Africa may be the most exciting coffee-producing continent in the world, boasting incredible variety, history, and high quality. Although nearly a dozen African countries produce coffee, accounting for 12 percent of global production, most are in bulk supply. Specialty-grade coffee, the focus here, is concentrated in East Africa.
Ethiopia, Egypt, Tanzania, Kenya, Uganda, Madagascar, Burundi, Cameron, Côte d'Ivoire, Democratic Republic of Congo, and Sudan are among the top African countries producing high-quality coffee.
Each one of them exhibiting their own style of coffee preparations and ceremony. Take a look at the two most well-known coffee producers next to Ethiopian coffee:
Grown on the slopes of Mount Kilimanjaro, Tanzania specialty coffee has developed a reputation for bright, clean, medium-bodied, and complex cups. Though the Haya tribe is thought to have brought coffee to Tanzania from Ethiopia and today accounts for approximately 20 percent of the country’s export value.
The process starts with the beans being roasted in a clay pot over a tiny metal charcoal stove, the pungent smell mingling with the heady scents of lemongrass, cardamom, ginger, and mixed spice powders aromatizes the entire surrounding, after the roasting, the beans are ground and brewed in boiling water with cardamom seeds for 10 min then ground coffee is added, stir and boil for further 5 min. lastly, ground cardamom and ginger are added. After the coffee is taken from the stove, take out the cardamom seeds and distribute unfiltered on 6 small cups. Served with areca nut. and served to you in small delicate Arabic cups. The coffee ceremony takes approximately one hour.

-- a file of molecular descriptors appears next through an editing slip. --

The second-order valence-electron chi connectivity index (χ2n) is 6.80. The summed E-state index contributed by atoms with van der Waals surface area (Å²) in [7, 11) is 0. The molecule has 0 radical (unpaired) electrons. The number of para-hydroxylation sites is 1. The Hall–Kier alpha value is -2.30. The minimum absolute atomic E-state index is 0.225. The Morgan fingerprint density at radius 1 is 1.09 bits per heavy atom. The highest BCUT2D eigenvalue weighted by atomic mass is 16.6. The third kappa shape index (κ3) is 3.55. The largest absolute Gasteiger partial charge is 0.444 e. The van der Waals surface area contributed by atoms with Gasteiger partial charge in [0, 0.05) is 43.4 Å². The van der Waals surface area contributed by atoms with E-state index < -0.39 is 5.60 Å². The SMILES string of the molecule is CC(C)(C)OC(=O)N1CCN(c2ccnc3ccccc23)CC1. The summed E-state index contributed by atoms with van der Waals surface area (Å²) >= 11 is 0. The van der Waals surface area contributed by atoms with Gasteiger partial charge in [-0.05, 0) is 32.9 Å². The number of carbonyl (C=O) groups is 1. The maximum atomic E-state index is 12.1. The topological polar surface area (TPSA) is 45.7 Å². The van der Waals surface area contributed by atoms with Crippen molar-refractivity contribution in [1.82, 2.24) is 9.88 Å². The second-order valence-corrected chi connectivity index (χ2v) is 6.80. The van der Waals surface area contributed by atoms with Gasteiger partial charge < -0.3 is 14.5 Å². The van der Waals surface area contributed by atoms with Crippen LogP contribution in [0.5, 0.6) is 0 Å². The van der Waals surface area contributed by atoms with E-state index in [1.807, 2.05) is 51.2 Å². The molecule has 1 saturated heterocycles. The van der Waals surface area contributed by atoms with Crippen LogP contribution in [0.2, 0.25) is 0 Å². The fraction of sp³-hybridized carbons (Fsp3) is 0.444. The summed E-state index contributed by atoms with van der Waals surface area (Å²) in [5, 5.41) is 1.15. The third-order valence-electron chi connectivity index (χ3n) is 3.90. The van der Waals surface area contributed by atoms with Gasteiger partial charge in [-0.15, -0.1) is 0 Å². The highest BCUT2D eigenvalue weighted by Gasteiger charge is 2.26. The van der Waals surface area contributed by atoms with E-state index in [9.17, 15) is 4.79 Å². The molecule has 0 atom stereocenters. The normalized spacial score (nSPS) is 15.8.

Ethiopia’s southern neighbor, Kenya, employs 6 million in the coffee industry. Unlike Ethiopia, it has a relatively short coffee-production history, dating back to the late 19th century. Much of which is grown at a high elevation around Mount Kenya.
Specialty Kenyan coffees tend to have a medium-to-full body, dazzling acidity, and characteristics that have been likened to black currant, plus tropical flavors, berry notes, and citrus undertones.
Kenyans themselves prefer tea to coffee, and it is only in the past few decades that coffee-drinking has begun to take hold in the region. The exception to this is Kahawa Chunghu, also known as Kenyan Bitter Coffee, which has traditionally been sipped from miniature cups by elderly Swahili men.
The beverage is typically brewed over a charcoal stove in a tall brass kettle and it derives its bitterness through the inclusion of ginger, cardamom, cinnamon, and/or other spices. It is often served with dates or other sweet treats to balance the palate.
1. Mowery, L., 2020. A Beginner's Guide to African Coffee Varieties and Flavors.Available at https://vinepair.com/articles/african-coffee-varieties-guide/> [Accessed 9 March 2021]
2. Bunna 2016. Coffee in Tanzania Information, preparation, recommendation Bunna Available at https://bunaa.de/en/tanzania/> [Accessed 9 March 2021]
3. Home Grounds. Kenyan coffee Guide: Buying and Brewing Tips. Available at https://www.homegrounds.co/kenyan-coffee/> [Accessed 9 March 2021]